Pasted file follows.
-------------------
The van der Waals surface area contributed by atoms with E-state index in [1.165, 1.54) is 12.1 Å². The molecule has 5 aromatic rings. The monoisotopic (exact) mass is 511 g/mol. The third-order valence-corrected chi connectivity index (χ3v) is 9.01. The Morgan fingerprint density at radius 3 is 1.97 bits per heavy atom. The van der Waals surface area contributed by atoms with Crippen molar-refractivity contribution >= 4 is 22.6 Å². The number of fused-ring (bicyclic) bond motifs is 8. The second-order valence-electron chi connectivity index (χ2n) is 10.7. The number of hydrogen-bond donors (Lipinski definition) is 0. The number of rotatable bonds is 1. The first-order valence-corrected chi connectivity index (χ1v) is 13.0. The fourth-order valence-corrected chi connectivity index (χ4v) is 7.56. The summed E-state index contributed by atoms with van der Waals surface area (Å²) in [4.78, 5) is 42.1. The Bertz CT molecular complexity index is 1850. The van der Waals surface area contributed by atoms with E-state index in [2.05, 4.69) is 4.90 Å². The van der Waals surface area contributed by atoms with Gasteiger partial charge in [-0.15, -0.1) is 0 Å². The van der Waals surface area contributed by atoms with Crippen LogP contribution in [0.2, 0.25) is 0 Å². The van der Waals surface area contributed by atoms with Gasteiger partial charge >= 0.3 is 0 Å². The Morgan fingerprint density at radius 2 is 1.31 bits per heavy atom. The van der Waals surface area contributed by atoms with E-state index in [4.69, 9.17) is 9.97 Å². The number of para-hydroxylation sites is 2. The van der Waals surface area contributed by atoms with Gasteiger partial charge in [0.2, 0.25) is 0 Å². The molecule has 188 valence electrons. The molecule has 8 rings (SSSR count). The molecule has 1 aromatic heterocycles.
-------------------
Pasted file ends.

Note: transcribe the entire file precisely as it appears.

The van der Waals surface area contributed by atoms with E-state index in [1.165, 1.54) is 12.1 Å². The molecule has 5 aromatic rings. The monoisotopic (exact) mass is 511 g/mol. The third-order valence-corrected chi connectivity index (χ3v) is 9.01. The Morgan fingerprint density at radius 3 is 1.97 bits per heavy atom. The van der Waals surface area contributed by atoms with Crippen molar-refractivity contribution >= 4 is 22.6 Å². The number of fused-ring (bicyclic) bond motifs is 8. The second-order valence-electron chi connectivity index (χ2n) is 10.7. The number of hydrogen-bond donors (Lipinski definition) is 0. The number of rotatable bonds is 1. The first-order valence-corrected chi connectivity index (χ1v) is 13.0. The fourth-order valence-corrected chi connectivity index (χ4v) is 7.56. The summed E-state index contributed by atoms with van der Waals surface area (Å²) in [4.78, 5) is 42.1. The Bertz CT molecular complexity index is 1850. The van der Waals surface area contributed by atoms with E-state index in [2.05, 4.69) is 4.90 Å². The van der Waals surface area contributed by atoms with Gasteiger partial charge in [-0.15, -0.1) is 0 Å². The van der Waals surface area contributed by atoms with Crippen LogP contribution in [0.2, 0.25) is 0 Å². The van der Waals surface area contributed by atoms with Gasteiger partial charge >= 0.3 is 0 Å². The Morgan fingerprint density at radius 2 is 1.31 bits per heavy atom. The van der Waals surface area contributed by atoms with E-state index in [4.69, 9.17) is 9.97 Å². The number of para-hydroxylation sites is 2. The van der Waals surface area contributed by atoms with Gasteiger partial charge in [0.2, 0.25) is 0 Å². The molecule has 188 valence electrons. The molecule has 8 rings (SSSR count). The molecule has 1 aromatic heterocycles.